We had a good turnout for class today (Saturday), but I could not work out as I tweaked my back (not in class). So Rhiannon did the warm up, Anita taught first class, and Sid taught second.
I hated it. It is so much more fun to do aikido than to watch it. However, watching did give me time to think. It is very important in practicing to know what you are supposed to be doing. I don’t just mean which attack and technique – though obviously it is important to know that also. Rather, I mean that for beginners to resist each other is counter productive.
Beginners are just learning the moves. Which foot to move and where, which hand to move and where. Until you know the technique to that level, resistance is merely frustrating. In this sense, when an advanced student is learning a new technique, he is back to being a beginner. Once you know the basic movements, you refine them, and resistance is still counter productive.
The next stage is to make the technique work. Here, some resistance is useful. A little in the beginning. More later. However, ultimately, somebody at least as strong (physically and in technique) as you can block your technique if they know what technique you are going to do.
When you meet resistance, most people want to bull through, increasing their effort to drive through the resistance. This is understandable, but not what you should do. Instead, tweak your technique, change the angles, the timing, whatever, so that it works without relying on strength.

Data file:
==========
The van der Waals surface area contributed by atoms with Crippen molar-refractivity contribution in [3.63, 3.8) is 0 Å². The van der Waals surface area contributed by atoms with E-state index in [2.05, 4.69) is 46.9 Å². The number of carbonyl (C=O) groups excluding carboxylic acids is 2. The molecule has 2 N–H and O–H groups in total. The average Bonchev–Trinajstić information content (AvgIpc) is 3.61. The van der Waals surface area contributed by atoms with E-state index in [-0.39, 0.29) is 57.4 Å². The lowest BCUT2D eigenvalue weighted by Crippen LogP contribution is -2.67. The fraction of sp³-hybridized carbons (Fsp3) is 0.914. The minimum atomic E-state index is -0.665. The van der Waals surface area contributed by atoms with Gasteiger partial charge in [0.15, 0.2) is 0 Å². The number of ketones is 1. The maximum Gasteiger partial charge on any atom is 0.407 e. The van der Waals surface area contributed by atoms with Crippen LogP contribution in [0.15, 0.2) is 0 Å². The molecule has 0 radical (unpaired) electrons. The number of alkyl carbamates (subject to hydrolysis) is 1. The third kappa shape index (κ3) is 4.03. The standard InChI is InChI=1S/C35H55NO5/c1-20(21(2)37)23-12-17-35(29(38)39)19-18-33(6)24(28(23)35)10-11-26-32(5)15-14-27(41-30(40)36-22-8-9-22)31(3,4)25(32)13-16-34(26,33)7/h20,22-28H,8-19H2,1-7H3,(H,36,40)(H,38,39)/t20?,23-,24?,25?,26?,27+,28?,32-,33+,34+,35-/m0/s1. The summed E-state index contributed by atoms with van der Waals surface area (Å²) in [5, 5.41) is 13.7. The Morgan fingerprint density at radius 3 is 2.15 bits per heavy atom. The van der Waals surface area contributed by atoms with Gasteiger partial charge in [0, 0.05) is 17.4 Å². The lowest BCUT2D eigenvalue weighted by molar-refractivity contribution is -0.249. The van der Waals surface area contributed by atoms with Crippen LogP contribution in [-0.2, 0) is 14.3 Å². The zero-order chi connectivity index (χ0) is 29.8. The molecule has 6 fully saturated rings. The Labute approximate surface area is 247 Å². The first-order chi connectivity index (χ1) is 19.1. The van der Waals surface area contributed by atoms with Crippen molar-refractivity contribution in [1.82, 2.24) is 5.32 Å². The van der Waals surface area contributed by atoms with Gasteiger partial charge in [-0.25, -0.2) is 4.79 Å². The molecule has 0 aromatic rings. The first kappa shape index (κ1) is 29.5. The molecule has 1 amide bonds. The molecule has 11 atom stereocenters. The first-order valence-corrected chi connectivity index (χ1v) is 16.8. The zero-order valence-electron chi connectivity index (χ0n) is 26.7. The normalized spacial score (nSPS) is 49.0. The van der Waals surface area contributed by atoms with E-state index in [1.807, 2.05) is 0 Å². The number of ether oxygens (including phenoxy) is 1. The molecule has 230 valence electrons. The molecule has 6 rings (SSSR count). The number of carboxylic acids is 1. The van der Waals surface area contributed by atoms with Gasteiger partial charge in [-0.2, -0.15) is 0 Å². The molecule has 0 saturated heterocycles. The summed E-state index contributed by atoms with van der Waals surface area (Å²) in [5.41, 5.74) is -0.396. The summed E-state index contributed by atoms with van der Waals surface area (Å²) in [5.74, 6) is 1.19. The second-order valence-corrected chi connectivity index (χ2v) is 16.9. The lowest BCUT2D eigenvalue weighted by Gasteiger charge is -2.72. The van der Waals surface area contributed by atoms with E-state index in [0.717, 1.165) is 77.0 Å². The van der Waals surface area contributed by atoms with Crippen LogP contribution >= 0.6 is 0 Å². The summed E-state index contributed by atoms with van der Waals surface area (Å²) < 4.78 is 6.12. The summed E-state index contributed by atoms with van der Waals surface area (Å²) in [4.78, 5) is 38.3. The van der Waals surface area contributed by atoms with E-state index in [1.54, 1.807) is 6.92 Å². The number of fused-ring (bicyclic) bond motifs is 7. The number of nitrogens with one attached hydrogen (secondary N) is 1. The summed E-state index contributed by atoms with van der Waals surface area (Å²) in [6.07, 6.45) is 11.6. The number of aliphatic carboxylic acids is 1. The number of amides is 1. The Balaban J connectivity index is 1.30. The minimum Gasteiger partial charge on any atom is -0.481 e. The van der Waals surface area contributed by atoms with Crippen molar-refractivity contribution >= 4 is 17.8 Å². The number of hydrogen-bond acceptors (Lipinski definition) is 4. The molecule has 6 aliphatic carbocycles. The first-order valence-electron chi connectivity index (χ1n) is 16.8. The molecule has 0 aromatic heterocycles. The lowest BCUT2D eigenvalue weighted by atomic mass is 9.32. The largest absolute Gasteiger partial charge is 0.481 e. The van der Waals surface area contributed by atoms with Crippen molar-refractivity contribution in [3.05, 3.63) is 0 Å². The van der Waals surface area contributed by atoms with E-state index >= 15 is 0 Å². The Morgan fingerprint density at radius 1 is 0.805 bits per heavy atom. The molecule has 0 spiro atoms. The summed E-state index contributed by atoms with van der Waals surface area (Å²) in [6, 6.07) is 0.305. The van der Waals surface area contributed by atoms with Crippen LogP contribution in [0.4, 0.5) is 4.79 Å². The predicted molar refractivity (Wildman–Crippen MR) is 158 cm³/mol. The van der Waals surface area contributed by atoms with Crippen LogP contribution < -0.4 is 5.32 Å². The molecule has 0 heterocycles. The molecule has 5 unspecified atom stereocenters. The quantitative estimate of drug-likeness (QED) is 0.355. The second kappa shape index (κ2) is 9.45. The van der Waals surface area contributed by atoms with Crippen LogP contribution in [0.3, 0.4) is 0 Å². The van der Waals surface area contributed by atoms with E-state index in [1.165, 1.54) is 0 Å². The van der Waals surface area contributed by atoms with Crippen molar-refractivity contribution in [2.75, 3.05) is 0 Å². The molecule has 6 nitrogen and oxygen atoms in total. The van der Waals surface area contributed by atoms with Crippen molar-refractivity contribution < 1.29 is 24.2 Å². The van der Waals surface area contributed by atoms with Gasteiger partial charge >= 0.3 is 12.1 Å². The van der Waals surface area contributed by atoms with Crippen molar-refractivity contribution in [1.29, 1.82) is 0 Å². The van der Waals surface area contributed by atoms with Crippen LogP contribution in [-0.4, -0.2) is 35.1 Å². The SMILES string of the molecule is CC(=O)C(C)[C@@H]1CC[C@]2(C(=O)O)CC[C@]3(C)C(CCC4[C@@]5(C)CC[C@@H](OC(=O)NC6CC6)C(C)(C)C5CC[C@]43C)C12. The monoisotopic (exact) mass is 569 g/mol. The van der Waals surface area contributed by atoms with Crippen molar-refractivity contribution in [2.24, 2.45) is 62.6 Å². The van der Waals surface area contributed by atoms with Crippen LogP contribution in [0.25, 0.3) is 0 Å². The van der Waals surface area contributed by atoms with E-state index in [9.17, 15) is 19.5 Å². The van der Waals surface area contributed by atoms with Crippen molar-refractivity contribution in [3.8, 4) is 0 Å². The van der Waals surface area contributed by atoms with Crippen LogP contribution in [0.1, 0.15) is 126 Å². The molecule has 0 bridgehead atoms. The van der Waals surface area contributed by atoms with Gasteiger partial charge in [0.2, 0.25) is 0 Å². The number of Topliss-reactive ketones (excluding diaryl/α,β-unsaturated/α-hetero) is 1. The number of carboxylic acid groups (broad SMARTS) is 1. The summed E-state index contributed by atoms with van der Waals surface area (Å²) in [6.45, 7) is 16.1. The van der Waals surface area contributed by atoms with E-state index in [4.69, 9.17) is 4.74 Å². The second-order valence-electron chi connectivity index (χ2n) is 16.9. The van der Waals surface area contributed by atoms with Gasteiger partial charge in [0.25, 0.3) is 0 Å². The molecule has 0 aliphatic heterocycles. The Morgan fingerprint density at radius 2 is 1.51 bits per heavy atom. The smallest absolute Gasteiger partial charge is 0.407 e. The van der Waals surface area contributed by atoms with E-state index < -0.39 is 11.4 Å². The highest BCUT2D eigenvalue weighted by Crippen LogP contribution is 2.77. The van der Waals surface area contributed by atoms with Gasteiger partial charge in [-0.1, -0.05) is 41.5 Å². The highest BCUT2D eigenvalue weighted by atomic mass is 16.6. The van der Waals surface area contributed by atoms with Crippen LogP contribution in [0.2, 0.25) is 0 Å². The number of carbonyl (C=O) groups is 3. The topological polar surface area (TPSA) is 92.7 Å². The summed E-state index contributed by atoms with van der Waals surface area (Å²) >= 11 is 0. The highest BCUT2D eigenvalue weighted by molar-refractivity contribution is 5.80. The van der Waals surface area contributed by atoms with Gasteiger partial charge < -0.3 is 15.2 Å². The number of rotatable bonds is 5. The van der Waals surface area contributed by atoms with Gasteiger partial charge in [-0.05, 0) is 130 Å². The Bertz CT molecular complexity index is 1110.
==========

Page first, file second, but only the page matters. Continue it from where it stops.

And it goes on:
The final stage is where it does not matter how somebody attacks, you are ahead of them, and can choose from a variety of techniques to deal with their attack.
People often practice as if they are in the final stage, when they are not supposed to be doing this. I must admit I don’t discourage this as much as I should: it is fun to have somebody attempt to block your technique and have it work anyway. However, it is somewhat dangerous for uke, particularly if they block your technique the wrong way. Merely using strength to block leaves you open for a variety of options. Nage can, by doing technique correctly, seriously injure somebody merely blocking. Nage can also use atemi to deal with this. Not good in the dojo, but then blocking technique is not good in the dojo either.
Sometimes people will do this in the spirit of “helping” nage. If such ukes really examine their own thoughts, are they really trying to help nage? I don’t think so. I think it is about ego – see, I can stop you if I want to! If the result is to prevent nage from doing the technique, it is almost certainly counter productive.
In actually practicing aikido, things are rarely this clear cut. Often we are forced to skip ahead to one of the higher levels of practice because uke is not working with us, but rather is trying to prove a point. Whenever nage fails to complete a technique, we need to examine why. Did we make them fail, and if so, how, and why. Usually, we need to improve our ukemi, working with nage to help him or her succeed!